Reality: The link between marriage and responsible procreation has always been the central theme of proponents’ defense of Prop 8.  In the summary judgment brief (see pp. 63-68) they filed before trial, for example, Proponents argued at length that “the traditional institution of marriage promotes stability and responsibility in naturally procreative relationships.” Proponents maintained this focus on responsible procreation at trial. See, e.g., Proponents’ Proposed Finding of Fact #7 (“A core purpose of marriage is to guarantee that, insofar as possible, each child is emotionally, morally, practically, and legally affiliated with the woman and the man whose sexual union brought the child into the world.”); PFF #8 (“As a matter of biological reality, societies must develop a method to bind men to their offspring.”); PFF #200 (“Unintended pregnancies, which can only occur in opposite-sex relationships, present society with unique challenges.”).

Myth/Distortion #4: Proponents “abandoned at trial the main Protect Our Children argument they made during the Prop 8 campaign.” (Brief at 38.) The Prop 8 “campaign materials even suggested that Proposition 8 was necessary to protect children from gay men and lesbians themselves.” (Brief at 11 (citing J.A. Exh. 103).)

Reality: The “Protect Our Children” argument from the Prop 8 campaign in large part was the responsible procreation argument, i.e., that the traditional institution of marriage protects children by encouraging their mothers and fathers to stay together and raise them. The Yes-on-8 campaign argued that Proposition 8 would protect children by protecting marriage, not by protecting them from gays and lesbians. See, e.g., PX0001 at 56 (“Proposition 8 protects marriage as an essential institution of society. While death, divorce, or other circumstances may prevent the ideal, the best situation for a child is to be raised by a married mother and father.”); PX0097 (“Protecting the interests of children is the reason the state has for regulating marriage to begin with.”); PX0138 (“Marriage … provides the ideal relationship to commit men and women to each other, to provide for the procreative continuation of civilization and to raise children with both a mother and father.”).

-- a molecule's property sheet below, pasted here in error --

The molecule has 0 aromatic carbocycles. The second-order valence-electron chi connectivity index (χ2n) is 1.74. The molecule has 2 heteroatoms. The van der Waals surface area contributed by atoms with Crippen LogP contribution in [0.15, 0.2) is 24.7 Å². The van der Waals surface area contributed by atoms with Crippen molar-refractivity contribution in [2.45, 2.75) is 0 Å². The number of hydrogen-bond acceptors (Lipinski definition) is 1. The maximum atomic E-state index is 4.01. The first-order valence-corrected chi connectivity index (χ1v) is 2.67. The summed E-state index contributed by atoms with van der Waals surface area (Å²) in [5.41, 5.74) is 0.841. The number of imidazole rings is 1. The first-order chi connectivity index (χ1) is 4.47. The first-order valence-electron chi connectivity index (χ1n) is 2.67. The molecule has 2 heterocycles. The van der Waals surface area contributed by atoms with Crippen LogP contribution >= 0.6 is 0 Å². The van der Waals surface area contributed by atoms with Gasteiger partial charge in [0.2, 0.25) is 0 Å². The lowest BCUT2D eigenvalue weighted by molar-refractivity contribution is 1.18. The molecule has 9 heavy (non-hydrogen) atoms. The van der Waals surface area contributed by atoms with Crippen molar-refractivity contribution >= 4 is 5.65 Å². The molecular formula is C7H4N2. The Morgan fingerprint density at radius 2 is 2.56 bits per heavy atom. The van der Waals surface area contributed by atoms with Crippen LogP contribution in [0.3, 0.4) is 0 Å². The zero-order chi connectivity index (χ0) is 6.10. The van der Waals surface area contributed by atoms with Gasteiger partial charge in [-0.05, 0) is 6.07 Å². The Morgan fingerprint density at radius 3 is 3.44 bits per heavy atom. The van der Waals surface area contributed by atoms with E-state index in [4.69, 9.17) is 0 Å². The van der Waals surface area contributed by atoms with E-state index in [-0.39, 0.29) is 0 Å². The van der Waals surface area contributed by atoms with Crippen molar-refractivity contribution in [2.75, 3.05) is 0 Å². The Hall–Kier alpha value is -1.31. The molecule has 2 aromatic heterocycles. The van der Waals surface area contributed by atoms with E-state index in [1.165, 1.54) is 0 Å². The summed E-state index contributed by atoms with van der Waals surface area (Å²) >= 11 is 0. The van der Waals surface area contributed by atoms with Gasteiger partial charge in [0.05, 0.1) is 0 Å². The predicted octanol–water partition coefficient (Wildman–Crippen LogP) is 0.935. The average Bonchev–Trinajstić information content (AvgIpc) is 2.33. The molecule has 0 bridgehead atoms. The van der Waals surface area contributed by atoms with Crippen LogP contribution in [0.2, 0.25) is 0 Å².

The only supposed “campaign material[]” cited by Plaintiffs that can fairly be thought to support their claim (J.A. Exh. 103) was not produced by the official Yes-on-8 campaign. Rather, it was a letter written by Hak-Shing William Tam, who testified that he had no involvement in formulating the official campaign’s strategy or messaging, see Trial Transcript at 2002, and that he did not share his views on homosexuality with anyone from the official campaign at any time during the campaign, id. at 1989. 

Myth/Distortion #5: Proponents’ “construct of marriage means that the State could constitutionally deny any infertile couple the right to marry, and could prohibit marriage altogether.” (Brief at 2 (emphasis in original).)

Reality: The link between marriage and responsible procreation explains why the tradition of marriage has developed as a male-female union. The tradition, as it has in fact developed, is open to opposite-sex couples, and it has never required the administration of Orwellian fertility tests. (The purpose of marriage is advanced even when a husband and wife can’t procreate together because one of them is infertile, as the marital obligation of fidelity helps ensure that the fertile spouse doesn’t have children outside the marriage.) It is that traditional understanding of marriage that the Due Process Clause protects.